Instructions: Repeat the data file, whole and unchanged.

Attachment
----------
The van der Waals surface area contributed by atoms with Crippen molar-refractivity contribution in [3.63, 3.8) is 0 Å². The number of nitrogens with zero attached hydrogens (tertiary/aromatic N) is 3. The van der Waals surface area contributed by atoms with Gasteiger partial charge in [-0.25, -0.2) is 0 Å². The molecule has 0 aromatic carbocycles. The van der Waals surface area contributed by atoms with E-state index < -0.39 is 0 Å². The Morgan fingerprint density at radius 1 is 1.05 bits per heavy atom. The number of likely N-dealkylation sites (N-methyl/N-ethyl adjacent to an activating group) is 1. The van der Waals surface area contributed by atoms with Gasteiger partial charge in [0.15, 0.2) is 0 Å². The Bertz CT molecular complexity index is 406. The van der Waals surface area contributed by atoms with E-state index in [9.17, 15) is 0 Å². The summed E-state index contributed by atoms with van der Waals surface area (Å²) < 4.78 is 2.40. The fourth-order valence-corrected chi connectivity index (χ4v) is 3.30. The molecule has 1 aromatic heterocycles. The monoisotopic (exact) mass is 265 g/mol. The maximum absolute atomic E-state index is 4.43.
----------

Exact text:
The van der Waals surface area contributed by atoms with Crippen molar-refractivity contribution in [3.63, 3.8) is 0 Å². The number of nitrogens with zero attached hydrogens (tertiary/aromatic N) is 3. The van der Waals surface area contributed by atoms with Gasteiger partial charge in [-0.25, -0.2) is 0 Å². The molecule has 0 aromatic carbocycles. The van der Waals surface area contributed by atoms with E-state index < -0.39 is 0 Å². The Morgan fingerprint density at radius 1 is 1.05 bits per heavy atom. The number of likely N-dealkylation sites (N-methyl/N-ethyl adjacent to an activating group) is 1. The van der Waals surface area contributed by atoms with Gasteiger partial charge in [0.15, 0.2) is 0 Å². The Bertz CT molecular complexity index is 406. The van der Waals surface area contributed by atoms with E-state index in [9.17, 15) is 0 Å². The summed E-state index contributed by atoms with van der Waals surface area (Å²) < 4.78 is 2.40. The fourth-order valence-corrected chi connectivity index (χ4v) is 3.30. The molecule has 1 aromatic heterocycles. The monoisotopic (exact) mass is 265 g/mol. The maximum absolute atomic E-state index is 4.43.